I met Bruce back in the day when I was Larry Nelson’s producer on KOMO and Bruce and Ballard attorney Tom Treece were pretty much part of Lar’s Three Amigos. They weren’t always together as a trio, but usually when I’d see one and he would leave, the other would soon show up.  Bruce operated Rowland Studios, where practically everyone who worked at KOMO had their portraits done. Yes, that was back in the day of a studio and portraits and packages that cost hundreds of dollars, all shot on film. On top of that, Rowland Studios was pretty much THE school photographer. Anyone who went to school in Seattle has at least school photo tucked away in a book with the word “Rowland” down at the bottom or on the back.
Here’s a video I put together for him, when he was trying to shore up his Senior Picture business.

I knew Bruce as a crazy Swede. He loved to party. On St. Patrick’s Day one year, I remember he came by KOMO radio and visited Larry in the control room with some female friend of his painted green and in a bikini. When I first started at KOMO, he would call up Larry’s office number (an office we shared) and when I answered, he identified himself as Arnie Schmatz, a pseudonym that he liked to use. As I became involved with Larry’s extended family, I would get to know and hear stories about some of Bruce’s hunting buddies. Yes, part of his fall routine was going to Chehalis and returning with lots of stories and a winter’s supply of venison.

At his recent retirement party, there were lots of his pictures on display from over the years, including this one of our buddy, Larry Nelson.

Bruce also took Larry’s last portrait that remains on display in my office to this day. Lar’s quick departure a decade ago from lung cancer really hit Bruce hard. In fact, I believe it was a year later that he gave up drinking and has been dry ever since. He proudly announced he had passed his 9th year of sobriety when I arrived at his party.

Even though I wasn’t close with his family or his three beautiful daughters, I watched them grow up because one of Bruce’s holiday traditions included sending out a photo card with a group shot featuring his three girls. Years ago by themselves, and these days, with their families.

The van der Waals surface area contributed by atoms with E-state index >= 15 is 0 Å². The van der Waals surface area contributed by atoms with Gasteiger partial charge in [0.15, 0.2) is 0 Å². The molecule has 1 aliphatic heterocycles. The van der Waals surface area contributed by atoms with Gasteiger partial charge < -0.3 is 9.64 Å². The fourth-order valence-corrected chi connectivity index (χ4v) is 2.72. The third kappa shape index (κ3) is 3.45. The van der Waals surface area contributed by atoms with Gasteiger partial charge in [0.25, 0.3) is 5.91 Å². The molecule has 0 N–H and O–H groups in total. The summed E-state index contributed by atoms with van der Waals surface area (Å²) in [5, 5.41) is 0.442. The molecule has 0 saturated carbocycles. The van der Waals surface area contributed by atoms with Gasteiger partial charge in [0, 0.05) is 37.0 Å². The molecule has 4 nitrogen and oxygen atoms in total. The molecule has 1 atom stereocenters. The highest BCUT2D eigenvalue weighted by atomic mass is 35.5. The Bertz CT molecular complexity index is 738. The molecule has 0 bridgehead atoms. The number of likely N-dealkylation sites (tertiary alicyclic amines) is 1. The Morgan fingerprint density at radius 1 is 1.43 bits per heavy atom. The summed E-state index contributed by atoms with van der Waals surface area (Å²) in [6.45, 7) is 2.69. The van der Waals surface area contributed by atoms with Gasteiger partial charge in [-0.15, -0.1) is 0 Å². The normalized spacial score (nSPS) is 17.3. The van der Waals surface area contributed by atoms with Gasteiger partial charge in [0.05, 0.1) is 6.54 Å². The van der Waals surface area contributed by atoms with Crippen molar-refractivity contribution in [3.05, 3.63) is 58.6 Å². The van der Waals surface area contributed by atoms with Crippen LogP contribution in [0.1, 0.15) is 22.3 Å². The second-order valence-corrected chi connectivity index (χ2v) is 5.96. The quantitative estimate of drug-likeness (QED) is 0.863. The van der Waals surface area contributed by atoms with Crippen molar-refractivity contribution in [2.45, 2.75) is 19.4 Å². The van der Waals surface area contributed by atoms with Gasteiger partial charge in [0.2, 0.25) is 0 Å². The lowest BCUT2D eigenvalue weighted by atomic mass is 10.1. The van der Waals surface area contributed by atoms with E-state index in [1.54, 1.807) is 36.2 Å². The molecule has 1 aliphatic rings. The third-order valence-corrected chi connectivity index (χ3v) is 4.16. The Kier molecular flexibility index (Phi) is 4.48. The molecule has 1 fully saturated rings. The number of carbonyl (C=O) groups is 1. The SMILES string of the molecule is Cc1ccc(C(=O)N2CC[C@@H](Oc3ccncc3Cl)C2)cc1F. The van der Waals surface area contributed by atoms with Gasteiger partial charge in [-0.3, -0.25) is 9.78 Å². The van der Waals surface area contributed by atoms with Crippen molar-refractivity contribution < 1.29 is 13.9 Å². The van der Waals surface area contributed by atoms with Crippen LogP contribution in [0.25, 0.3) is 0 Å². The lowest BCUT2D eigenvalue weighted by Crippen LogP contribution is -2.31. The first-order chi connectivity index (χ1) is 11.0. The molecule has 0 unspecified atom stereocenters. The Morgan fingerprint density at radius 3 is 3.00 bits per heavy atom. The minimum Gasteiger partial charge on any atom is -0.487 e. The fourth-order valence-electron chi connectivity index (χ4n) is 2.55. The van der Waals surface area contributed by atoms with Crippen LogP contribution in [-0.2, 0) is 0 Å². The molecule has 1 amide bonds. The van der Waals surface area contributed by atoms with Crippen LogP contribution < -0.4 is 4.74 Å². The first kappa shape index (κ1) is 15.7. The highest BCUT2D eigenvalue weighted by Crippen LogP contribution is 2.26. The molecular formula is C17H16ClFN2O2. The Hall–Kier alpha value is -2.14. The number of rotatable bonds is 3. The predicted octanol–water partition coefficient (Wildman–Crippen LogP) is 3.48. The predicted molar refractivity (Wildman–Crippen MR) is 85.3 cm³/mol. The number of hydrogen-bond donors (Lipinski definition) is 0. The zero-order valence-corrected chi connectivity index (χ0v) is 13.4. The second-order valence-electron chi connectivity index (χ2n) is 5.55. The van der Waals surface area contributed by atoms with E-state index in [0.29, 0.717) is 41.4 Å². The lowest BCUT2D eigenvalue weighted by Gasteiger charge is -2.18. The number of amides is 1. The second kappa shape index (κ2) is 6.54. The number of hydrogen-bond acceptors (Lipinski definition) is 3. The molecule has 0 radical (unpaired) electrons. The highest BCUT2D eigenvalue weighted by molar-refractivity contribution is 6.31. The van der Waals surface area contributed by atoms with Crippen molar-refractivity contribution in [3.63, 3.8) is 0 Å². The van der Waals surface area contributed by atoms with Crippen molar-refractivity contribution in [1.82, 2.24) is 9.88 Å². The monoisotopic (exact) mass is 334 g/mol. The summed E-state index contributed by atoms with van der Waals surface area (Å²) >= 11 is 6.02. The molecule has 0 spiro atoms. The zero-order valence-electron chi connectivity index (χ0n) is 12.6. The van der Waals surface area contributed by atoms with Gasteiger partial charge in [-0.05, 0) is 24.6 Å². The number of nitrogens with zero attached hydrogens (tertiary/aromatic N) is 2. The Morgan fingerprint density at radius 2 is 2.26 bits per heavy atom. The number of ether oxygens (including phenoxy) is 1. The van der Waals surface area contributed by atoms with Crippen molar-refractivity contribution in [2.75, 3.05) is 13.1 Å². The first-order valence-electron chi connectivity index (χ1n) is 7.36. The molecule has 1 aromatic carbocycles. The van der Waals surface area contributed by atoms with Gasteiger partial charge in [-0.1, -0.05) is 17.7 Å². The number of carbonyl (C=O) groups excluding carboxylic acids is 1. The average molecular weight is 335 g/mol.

Bruce’s retirement party was held at his oldest daughter’s house, and the second I saw her, I remembered a Christmas card gag from longs ago. Larry Nelson had gone to her wedding and while he was there, had his picture taken with her in her wedding dress. The following Christmas, he sent out the photo with no explanation and of course, everyone on the receiving end immediately thought, “Oh, my God, he got married again. And look how young she is!”

This is the crowd I hung out with.

My KOMO radio days are 34 years behind me, but Bruce and I have stayed in touch and kept up with each other’s lives over the years. Bruce is a colorful part of the tapestry of my life.  As he steps into retirement after taking on cancer and defeating it last year, he continues to post on Facebook his photos of coffee and (insert location here). For all he’s been through, I believe now more than ever that he’s fully embracing the “make every day count” concept and I’m extremely happy for him. So many people say they’re going to start doing that and, like a New Year’s resolution, it’s not long until it was just a short-lived good intention. In the retirement card I gave him, I included a certificate good for one retirement lunch at Mike’s Chili in Ballard, one of his favorite haunts. I look very forward to sitting down and flashing back to the days of Lar and all the crazy times that were had. And I plan to make those happen a little bit more frequently because the good times we enjoy today are the ones we’ll be remembering tomorrow.

Life may not have been perfect for Bruce, but his pictures always are.

Congrats on your retirement, Mr. Johnson-Rowland- Schmatz. A very well-deserved new beginning and I know you’re going to really make this count.

Tim Hunter

Bruce is the one on the right